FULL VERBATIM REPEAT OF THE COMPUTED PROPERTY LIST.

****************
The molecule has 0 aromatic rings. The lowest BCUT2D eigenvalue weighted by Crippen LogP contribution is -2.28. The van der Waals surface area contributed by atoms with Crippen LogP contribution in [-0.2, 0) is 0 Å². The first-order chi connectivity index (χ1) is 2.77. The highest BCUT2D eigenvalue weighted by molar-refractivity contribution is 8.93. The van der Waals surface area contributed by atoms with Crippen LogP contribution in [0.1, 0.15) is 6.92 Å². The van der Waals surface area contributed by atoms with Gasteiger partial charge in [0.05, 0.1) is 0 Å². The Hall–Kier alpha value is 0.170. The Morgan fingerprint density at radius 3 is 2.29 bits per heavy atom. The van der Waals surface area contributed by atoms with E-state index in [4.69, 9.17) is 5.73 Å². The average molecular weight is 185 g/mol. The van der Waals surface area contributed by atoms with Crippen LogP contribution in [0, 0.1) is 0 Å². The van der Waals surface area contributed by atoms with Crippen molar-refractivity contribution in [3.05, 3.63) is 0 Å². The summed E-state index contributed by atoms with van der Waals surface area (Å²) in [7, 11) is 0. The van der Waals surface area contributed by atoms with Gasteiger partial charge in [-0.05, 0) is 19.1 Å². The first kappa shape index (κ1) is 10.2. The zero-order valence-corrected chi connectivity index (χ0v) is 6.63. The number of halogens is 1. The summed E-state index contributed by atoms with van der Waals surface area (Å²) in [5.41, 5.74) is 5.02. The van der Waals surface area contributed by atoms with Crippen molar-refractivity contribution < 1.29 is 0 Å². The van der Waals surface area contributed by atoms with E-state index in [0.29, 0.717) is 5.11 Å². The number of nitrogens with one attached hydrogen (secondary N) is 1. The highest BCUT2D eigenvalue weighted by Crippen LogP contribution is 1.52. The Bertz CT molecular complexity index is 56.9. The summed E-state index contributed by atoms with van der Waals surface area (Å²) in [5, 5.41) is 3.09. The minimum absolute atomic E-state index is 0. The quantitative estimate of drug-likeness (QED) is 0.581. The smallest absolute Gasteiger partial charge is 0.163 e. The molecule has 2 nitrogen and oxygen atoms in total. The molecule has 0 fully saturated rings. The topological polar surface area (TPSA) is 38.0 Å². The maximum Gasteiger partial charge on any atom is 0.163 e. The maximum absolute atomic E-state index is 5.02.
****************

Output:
The molecule has 0 aromatic rings. The lowest BCUT2D eigenvalue weighted by Crippen LogP contribution is -2.28. The van der Waals surface area contributed by atoms with Crippen LogP contribution in [-0.2, 0) is 0 Å². The first-order chi connectivity index (χ1) is 2.77. The highest BCUT2D eigenvalue weighted by molar-refractivity contribution is 8.93. The van der Waals surface area contributed by atoms with Crippen LogP contribution in [0.1, 0.15) is 6.92 Å². The van der Waals surface area contributed by atoms with Gasteiger partial charge in [0.05, 0.1) is 0 Å². The Hall–Kier alpha value is 0.170. The Morgan fingerprint density at radius 3 is 2.29 bits per heavy atom. The van der Waals surface area contributed by atoms with E-state index in [4.69, 9.17) is 5.73 Å². The average molecular weight is 185 g/mol. The van der Waals surface area contributed by atoms with Crippen LogP contribution in [0, 0.1) is 0 Å². The van der Waals surface area contributed by atoms with Crippen molar-refractivity contribution in [3.05, 3.63) is 0 Å². The summed E-state index contributed by atoms with van der Waals surface area (Å²) in [7, 11) is 0. The van der Waals surface area contributed by atoms with Gasteiger partial charge in [-0.05, 0) is 19.1 Å². The first kappa shape index (κ1) is 10.2. The zero-order valence-corrected chi connectivity index (χ0v) is 6.63. The number of halogens is 1. The summed E-state index contributed by atoms with van der Waals surface area (Å²) in [5.41, 5.74) is 5.02. The van der Waals surface area contributed by atoms with Crippen molar-refractivity contribution < 1.29 is 0 Å². The van der Waals surface area contributed by atoms with E-state index in [0.29, 0.717) is 5.11 Å². The number of nitrogens with one attached hydrogen (secondary N) is 1. The highest BCUT2D eigenvalue weighted by Crippen LogP contribution is 1.52. The Bertz CT molecular complexity index is 56.9. The summed E-state index contributed by atoms with van der Waals surface area (Å²) in [5, 5.41) is 3.09. The minimum absolute atomic E-state index is 0. The quantitative estimate of drug-likeness (QED) is 0.581. The smallest absolute Gasteiger partial charge is 0.163 e. The molecule has 2 nitrogen and oxygen atoms in total. The molecule has 0 fully saturated rings. The topological polar surface area (TPSA) is 38.0 Å². The maximum Gasteiger partial charge on any atom is 0.163 e. The maximum absolute atomic E-state index is 5.02.